CHI-WEB Archives

ACM SIGCHI WWW Human Factors (Open Discussion)

CHI-WEB@LISTSERV.ACM.ORG

Options: Use Forum View

Use Monospaced Font
Show Text Part by Default
Condense Mail Headers

Message: [<< First] [< Prev] [Next >] [Last >>]
Topic: [<< First] [< Prev] [Next >] [Last >>]
Author: [<< First] [< Prev] [Next >] [Last >>]

Print Reply
Mime-Version:
1.0
Sender:
"ACM SIGCHI WWW Human Factors (Open Discussion)" <[log in to unmask]>
Subject:
From:
Jurgen Koenemann <[log in to unmask]>
Date:
Fri, 25 Jul 1997 09:46:16 -0500
In-Reply-To:
<l03102800affe5cf8a52d@[129.1.198.5]>
Content-Type:
text/plain; charset="us-ascii"
Reply-To:
Jurgen Koenemann <[log in to unmask]>
Parts/Attachments:
text/plain (75 lines)
>The debate this week at Web Review is whether graphic design matters
>in terms of usability on the Web.
>
>I start off by presenting some of Jared Spool's results from his user
>testing of 9 Web sites. One of his findings is that the graphics did
>not appear to help users find what they were looking for.
>
>Jennifer Fleming offers a counterpoint with examples where graphics
>can provide a visual hierarchy to improve usability.
>
>So, what's really happening? Is the current state of graphic design on
>the Web just so bad that the benefits are hard to see? Are bandwidth
>limitations making it impossible to use graphics well? Was Jared's study
>flawed? Does anyone really have a clue what is going on?

Let's open the can of worms here...

DISCLAIMER:
[ I DID attend Jared's presentation (SIG) at CHI'97 and
just got the copy of his slides (thanks Jared).
I did read the chapter on the web, but haven't gotten the book,
it may have the answers I'm looking for]

Jared set users up with "Scavenger Hunt" tasks to find information,
collected a large number of of behavioral data (completion times, link
following, ...) as well as other data (preferences,...) and he rated the
sites along many, many variables.

For analysis, they computed as far as I know, all possible pair-wise
correlations (tens or hundreds) between use data and site characteristics.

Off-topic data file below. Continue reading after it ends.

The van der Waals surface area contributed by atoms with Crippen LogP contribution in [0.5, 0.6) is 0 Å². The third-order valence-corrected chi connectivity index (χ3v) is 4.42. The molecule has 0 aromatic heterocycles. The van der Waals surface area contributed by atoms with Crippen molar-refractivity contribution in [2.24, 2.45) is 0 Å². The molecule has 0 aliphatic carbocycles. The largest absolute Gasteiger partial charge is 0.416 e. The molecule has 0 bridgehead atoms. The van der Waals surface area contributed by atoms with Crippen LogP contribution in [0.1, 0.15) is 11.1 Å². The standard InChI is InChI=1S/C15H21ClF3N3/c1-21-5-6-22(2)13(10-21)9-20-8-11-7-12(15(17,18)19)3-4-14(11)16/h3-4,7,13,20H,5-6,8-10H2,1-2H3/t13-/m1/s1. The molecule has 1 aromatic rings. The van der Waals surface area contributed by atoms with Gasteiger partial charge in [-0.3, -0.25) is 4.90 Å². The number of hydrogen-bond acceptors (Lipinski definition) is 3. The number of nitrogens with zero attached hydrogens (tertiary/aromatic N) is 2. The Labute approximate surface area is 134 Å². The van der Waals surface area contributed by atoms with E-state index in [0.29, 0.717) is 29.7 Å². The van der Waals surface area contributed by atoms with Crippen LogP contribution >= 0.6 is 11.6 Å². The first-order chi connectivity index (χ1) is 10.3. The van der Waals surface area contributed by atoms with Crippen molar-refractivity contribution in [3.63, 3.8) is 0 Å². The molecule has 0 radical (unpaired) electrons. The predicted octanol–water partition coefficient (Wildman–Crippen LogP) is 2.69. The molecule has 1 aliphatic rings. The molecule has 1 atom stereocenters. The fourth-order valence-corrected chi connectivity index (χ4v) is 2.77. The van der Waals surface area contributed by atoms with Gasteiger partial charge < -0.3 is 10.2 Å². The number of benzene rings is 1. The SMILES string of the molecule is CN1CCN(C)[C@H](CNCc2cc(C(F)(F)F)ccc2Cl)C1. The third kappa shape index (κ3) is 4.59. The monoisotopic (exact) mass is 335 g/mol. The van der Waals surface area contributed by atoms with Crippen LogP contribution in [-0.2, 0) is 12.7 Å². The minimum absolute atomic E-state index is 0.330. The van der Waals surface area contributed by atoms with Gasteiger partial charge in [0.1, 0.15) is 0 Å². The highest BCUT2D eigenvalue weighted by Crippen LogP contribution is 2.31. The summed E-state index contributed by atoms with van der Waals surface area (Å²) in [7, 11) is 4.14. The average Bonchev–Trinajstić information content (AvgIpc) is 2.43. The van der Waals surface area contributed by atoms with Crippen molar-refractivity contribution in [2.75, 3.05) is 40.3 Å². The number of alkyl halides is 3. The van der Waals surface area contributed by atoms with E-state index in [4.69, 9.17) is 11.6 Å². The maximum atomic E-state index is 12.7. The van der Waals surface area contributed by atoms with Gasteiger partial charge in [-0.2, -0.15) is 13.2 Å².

Not surprisingly, some turned out to be significant (e.g. his
counter-intuitive findings on readability), but most did not (incl.
"graphics"). It's the law of statistics independent of the factors tested.

This study is a typical fishing expedition and Jared himself says "the
results are very preliminary". Unfortunately, these prelimanry results get
now condensed to "findings" and are now touted as the latest "truth" about
web site design.
I suggest to relax and wait for some well designed experiments and their
outcomes that focus on some of the interesting factors.

Some multi-variate analysis may help too, e.g. "more text" and "less
graphics" and "number of links" are probably not independent and the
correlations Jared found may indeed measure something else. Similiarily,
some sites heavy on his "graphics" scale also had specific problems with
graphics-related elements like buttons (Inc, Travelocity). There are also
issues of familiarity (Edmunds car
site versus investments), and the list goes on and on...

It is worth repeating that correlation -> causation doesn't work, and that
no correlation -> no effect is not a valid conclusion either.

I found the value in his study NOT in the overall results but in the
detailed analysis of individual cases that worked or didn't work.

The general conclusions that good design can't rescue bad content and
structure and that bad graphics can mess otherwise good things up are not
unexpected. It calls for follow-up studies that isolate individual
features.

Jurgen Koenemann





-----------------------------------------------------------------
Jurgen Koenemann, Ph.D.                 Phone: (540) 231-5723

Virginia Tech (VPI&SU)                  Fax:   (540) 231-6075
Department of Computer Science          Email: [log in to unmask]
660 McBryde Hall
Blacksburg, VA 24061-0106       http://simon.cs.vt.edu/~koeneman
-----------------------------------------------------------------

ATOM RSS1 RSS2